Kyo Maclear’s The Liszts* is a delightful story about a family that enjoys keeping a wide variety of detailed lists. The tone of the family resembles that of the Addams Family. It is slightly dark and odd but in the most magnificent way. Mama keeps lists of horrible illnesses and famous soccer players. Dad lists the worst of all chores as well as different types of small winged insects. Even the household cat keeps his own lists of admirers and enemies.
One day an unfamiliar visitor arrives at the door. He invites himself in and stays a while. At first nobody notices the visitor, each lost in the world of building his or her own list.
Edward, the middle child, is the first to pay attention to the visitor. Sharing with him his list of philosophical and bordering on the verge of existential questions. He is surprised to learn that the visitor also has many questions of his own. Edward and his family learn to leave some space and time on the bottom of their lists and in their lives for the unexpected.
Julia Sarda’s illustrations are gorgeous. Black and white and neutrals punctuated by bright primary colors. They show unflattering close ups of unattractive characters, with exaggerated features that match their bizarre hobby. Their preoccupation with the strange is evident in the illustrations. Each page invites the reader to take a second if not third look to notice the strange, yet intriguing details. For example, note the dart thrown at Mary Poppins’ head in the illustration of Grandpa and the cat above.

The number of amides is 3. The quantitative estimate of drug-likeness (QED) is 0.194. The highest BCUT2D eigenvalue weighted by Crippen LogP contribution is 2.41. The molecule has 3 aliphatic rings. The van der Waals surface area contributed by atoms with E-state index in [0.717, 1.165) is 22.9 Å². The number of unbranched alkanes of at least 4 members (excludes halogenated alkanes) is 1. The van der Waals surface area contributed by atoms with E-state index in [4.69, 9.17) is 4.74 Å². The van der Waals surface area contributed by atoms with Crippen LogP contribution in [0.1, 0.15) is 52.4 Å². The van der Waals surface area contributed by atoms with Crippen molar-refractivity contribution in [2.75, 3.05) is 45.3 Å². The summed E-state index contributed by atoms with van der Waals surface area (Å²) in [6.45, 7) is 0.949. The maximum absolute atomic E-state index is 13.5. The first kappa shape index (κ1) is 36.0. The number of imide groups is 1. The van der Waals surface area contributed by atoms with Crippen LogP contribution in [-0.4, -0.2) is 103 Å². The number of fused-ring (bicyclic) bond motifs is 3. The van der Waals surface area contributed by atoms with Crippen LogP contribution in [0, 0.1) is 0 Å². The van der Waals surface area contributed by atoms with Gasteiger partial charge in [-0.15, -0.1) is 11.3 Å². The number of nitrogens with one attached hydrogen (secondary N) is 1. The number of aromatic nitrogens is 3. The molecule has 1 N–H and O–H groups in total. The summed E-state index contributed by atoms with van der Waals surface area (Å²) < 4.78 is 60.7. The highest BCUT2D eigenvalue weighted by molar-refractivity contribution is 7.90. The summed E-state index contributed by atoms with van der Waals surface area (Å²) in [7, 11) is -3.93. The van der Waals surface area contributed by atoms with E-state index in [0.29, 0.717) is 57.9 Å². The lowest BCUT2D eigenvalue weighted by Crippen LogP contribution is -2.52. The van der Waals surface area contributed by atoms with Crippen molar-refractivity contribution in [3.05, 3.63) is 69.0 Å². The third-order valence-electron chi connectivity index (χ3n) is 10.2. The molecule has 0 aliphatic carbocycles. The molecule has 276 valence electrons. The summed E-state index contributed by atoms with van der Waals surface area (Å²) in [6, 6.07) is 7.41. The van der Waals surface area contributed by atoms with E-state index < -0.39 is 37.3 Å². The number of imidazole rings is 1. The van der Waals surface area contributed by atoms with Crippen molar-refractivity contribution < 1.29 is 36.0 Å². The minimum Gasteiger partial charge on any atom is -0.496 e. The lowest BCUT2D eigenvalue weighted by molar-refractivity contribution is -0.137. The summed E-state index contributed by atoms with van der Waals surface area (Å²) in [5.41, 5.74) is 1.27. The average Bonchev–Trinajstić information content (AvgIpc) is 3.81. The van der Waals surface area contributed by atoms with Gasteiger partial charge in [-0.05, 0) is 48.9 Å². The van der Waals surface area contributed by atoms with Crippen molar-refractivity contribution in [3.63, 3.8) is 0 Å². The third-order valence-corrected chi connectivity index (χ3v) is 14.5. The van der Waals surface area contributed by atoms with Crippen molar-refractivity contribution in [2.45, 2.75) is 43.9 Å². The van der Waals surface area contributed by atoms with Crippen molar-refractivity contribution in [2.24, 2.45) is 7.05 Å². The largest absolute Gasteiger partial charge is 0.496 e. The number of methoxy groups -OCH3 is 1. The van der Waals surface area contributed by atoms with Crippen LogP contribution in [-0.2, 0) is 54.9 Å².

The Liszts is a unique picture book that encourages the reader to be open to different opportunities and experiences in life. It teaches the importance of flexibility in order to be present and fully participate in life. This is a wonderful picture book for kids ages 5-9.
*I received a complimentary copy of The Liszts in exchange for my honest review.
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